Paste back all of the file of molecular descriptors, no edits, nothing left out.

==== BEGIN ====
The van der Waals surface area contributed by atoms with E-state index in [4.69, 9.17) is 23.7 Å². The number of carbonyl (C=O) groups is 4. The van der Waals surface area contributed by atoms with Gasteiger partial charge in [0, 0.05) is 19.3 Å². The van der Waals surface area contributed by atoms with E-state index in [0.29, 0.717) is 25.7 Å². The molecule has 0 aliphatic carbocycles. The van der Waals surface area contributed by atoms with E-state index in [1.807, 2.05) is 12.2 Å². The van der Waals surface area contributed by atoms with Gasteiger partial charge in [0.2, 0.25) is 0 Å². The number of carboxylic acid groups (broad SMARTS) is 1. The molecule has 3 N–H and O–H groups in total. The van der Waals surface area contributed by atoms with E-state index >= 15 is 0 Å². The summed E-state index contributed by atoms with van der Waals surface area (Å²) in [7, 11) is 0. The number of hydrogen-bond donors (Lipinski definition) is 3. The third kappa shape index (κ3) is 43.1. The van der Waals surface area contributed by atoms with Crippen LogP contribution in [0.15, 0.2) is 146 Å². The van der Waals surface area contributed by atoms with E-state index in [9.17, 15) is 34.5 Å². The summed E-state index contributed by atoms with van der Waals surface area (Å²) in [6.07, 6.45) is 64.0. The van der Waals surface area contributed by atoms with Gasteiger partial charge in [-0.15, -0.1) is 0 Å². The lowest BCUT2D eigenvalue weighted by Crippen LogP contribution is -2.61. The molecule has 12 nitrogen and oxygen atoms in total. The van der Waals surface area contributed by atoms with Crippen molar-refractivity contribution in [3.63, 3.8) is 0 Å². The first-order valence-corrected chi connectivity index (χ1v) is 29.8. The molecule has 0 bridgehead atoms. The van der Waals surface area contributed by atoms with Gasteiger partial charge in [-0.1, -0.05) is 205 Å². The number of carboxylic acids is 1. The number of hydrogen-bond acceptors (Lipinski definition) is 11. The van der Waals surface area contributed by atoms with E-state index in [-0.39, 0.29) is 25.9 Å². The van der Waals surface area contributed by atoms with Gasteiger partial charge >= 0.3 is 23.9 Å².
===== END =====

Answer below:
The van der Waals surface area contributed by atoms with E-state index in [4.69, 9.17) is 23.7 Å². The number of carbonyl (C=O) groups is 4. The van der Waals surface area contributed by atoms with Gasteiger partial charge in [0, 0.05) is 19.3 Å². The van der Waals surface area contributed by atoms with E-state index in [0.29, 0.717) is 25.7 Å². The molecule has 0 aliphatic carbocycles. The van der Waals surface area contributed by atoms with E-state index in [1.807, 2.05) is 12.2 Å². The van der Waals surface area contributed by atoms with Gasteiger partial charge in [0.2, 0.25) is 0 Å². The number of carboxylic acid groups (broad SMARTS) is 1. The molecule has 3 N–H and O–H groups in total. The van der Waals surface area contributed by atoms with E-state index >= 15 is 0 Å². The summed E-state index contributed by atoms with van der Waals surface area (Å²) in [7, 11) is 0. The number of hydrogen-bond donors (Lipinski definition) is 3. The third kappa shape index (κ3) is 43.1. The van der Waals surface area contributed by atoms with Crippen LogP contribution in [0.15, 0.2) is 146 Å². The van der Waals surface area contributed by atoms with E-state index in [9.17, 15) is 34.5 Å². The summed E-state index contributed by atoms with van der Waals surface area (Å²) in [6.07, 6.45) is 64.0. The van der Waals surface area contributed by atoms with Gasteiger partial charge in [-0.15, -0.1) is 0 Å². The lowest BCUT2D eigenvalue weighted by Crippen LogP contribution is -2.61. The molecule has 12 nitrogen and oxygen atoms in total. The van der Waals surface area contributed by atoms with Crippen molar-refractivity contribution in [3.63, 3.8) is 0 Å². The first-order valence-corrected chi connectivity index (χ1v) is 29.8. The molecule has 0 bridgehead atoms. The van der Waals surface area contributed by atoms with Gasteiger partial charge in [-0.1, -0.05) is 205 Å². The number of carboxylic acids is 1. The number of hydrogen-bond acceptors (Lipinski definition) is 11. The van der Waals surface area contributed by atoms with E-state index in [-0.39, 0.29) is 25.9 Å². The van der Waals surface area contributed by atoms with Gasteiger partial charge >= 0.3 is 23.9 Å².